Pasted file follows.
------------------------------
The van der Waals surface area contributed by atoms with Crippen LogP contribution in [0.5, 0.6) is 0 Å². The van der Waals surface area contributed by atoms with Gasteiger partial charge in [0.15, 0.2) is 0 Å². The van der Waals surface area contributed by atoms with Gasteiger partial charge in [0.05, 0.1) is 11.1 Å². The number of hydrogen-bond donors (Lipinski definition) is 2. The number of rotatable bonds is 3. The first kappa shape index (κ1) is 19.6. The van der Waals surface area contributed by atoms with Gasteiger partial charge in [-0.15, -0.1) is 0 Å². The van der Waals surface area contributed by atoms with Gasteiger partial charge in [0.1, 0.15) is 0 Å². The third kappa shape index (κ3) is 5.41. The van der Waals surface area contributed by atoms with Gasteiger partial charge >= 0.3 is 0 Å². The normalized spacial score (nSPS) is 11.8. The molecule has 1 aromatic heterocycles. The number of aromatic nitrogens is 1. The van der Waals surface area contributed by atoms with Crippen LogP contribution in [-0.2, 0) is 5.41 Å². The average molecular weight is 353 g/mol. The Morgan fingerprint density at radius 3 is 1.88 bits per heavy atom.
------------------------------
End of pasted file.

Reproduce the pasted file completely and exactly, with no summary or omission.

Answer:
The van der Waals surface area contributed by atoms with Crippen LogP contribution in [0.5, 0.6) is 0 Å². The van der Waals surface area contributed by atoms with Gasteiger partial charge in [0.15, 0.2) is 0 Å². The van der Waals surface area contributed by atoms with Gasteiger partial charge in [0.05, 0.1) is 11.1 Å². The number of hydrogen-bond donors (Lipinski definition) is 2. The number of rotatable bonds is 3. The first kappa shape index (κ1) is 19.6. The van der Waals surface area contributed by atoms with Gasteiger partial charge in [-0.15, -0.1) is 0 Å². The van der Waals surface area contributed by atoms with Gasteiger partial charge in [0.1, 0.15) is 0 Å². The third kappa shape index (κ3) is 5.41. The van der Waals surface area contributed by atoms with Gasteiger partial charge >= 0.3 is 0 Å². The normalized spacial score (nSPS) is 11.8. The molecule has 1 aromatic heterocycles. The number of aromatic nitrogens is 1. The van der Waals surface area contributed by atoms with Crippen LogP contribution in [-0.2, 0) is 5.41 Å². The average molecular weight is 353 g/mol. The Morgan fingerprint density at radius 3 is 1.88 bits per heavy atom.